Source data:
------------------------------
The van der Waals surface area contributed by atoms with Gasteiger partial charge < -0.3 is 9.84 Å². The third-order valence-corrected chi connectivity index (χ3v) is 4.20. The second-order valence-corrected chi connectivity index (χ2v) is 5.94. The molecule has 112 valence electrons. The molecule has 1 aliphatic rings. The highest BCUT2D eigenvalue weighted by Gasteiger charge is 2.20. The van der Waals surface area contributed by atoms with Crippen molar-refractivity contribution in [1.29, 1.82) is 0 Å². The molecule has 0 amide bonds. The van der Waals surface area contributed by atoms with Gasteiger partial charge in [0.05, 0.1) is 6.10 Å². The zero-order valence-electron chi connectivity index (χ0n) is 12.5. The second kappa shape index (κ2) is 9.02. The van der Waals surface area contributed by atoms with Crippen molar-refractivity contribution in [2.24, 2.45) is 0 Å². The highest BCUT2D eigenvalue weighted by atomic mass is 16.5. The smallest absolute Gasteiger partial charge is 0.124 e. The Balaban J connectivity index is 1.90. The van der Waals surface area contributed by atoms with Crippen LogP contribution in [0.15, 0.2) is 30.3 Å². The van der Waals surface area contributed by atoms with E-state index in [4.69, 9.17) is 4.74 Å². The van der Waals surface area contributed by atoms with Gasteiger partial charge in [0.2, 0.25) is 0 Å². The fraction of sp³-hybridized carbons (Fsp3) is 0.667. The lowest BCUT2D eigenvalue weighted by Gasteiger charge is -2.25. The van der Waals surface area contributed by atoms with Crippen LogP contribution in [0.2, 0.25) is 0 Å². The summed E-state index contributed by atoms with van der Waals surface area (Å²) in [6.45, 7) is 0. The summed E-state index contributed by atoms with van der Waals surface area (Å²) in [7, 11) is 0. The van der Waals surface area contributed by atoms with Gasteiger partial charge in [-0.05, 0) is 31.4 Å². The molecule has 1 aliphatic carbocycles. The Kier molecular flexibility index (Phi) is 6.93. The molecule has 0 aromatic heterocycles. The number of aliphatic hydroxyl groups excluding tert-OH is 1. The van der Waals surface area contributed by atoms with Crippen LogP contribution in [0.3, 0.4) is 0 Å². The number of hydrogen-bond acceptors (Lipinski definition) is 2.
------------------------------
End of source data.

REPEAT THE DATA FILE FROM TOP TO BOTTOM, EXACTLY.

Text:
The van der Waals surface area contributed by atoms with Gasteiger partial charge < -0.3 is 9.84 Å². The third-order valence-corrected chi connectivity index (χ3v) is 4.20. The second-order valence-corrected chi connectivity index (χ2v) is 5.94. The molecule has 112 valence electrons. The molecule has 1 aliphatic rings. The highest BCUT2D eigenvalue weighted by Gasteiger charge is 2.20. The van der Waals surface area contributed by atoms with Crippen molar-refractivity contribution in [1.29, 1.82) is 0 Å². The molecule has 0 amide bonds. The van der Waals surface area contributed by atoms with Gasteiger partial charge in [0.05, 0.1) is 6.10 Å². The zero-order valence-electron chi connectivity index (χ0n) is 12.5. The second kappa shape index (κ2) is 9.02. The van der Waals surface area contributed by atoms with Crippen molar-refractivity contribution in [2.24, 2.45) is 0 Å². The highest BCUT2D eigenvalue weighted by atomic mass is 16.5. The smallest absolute Gasteiger partial charge is 0.124 e. The Balaban J connectivity index is 1.90. The van der Waals surface area contributed by atoms with Crippen LogP contribution in [0.15, 0.2) is 30.3 Å². The van der Waals surface area contributed by atoms with E-state index in [4.69, 9.17) is 4.74 Å². The van der Waals surface area contributed by atoms with Gasteiger partial charge in [0.2, 0.25) is 0 Å². The fraction of sp³-hybridized carbons (Fsp3) is 0.667. The lowest BCUT2D eigenvalue weighted by Gasteiger charge is -2.25. The van der Waals surface area contributed by atoms with Crippen LogP contribution in [0.2, 0.25) is 0 Å². The summed E-state index contributed by atoms with van der Waals surface area (Å²) in [6.45, 7) is 0. The summed E-state index contributed by atoms with van der Waals surface area (Å²) in [7, 11) is 0. The van der Waals surface area contributed by atoms with Gasteiger partial charge in [-0.05, 0) is 31.4 Å². The molecule has 1 aliphatic carbocycles. The Kier molecular flexibility index (Phi) is 6.93. The molecule has 0 aromatic heterocycles. The number of aliphatic hydroxyl groups excluding tert-OH is 1. The van der Waals surface area contributed by atoms with Crippen LogP contribution in [0.3, 0.4) is 0 Å². The number of hydrogen-bond acceptors (Lipinski definition) is 2.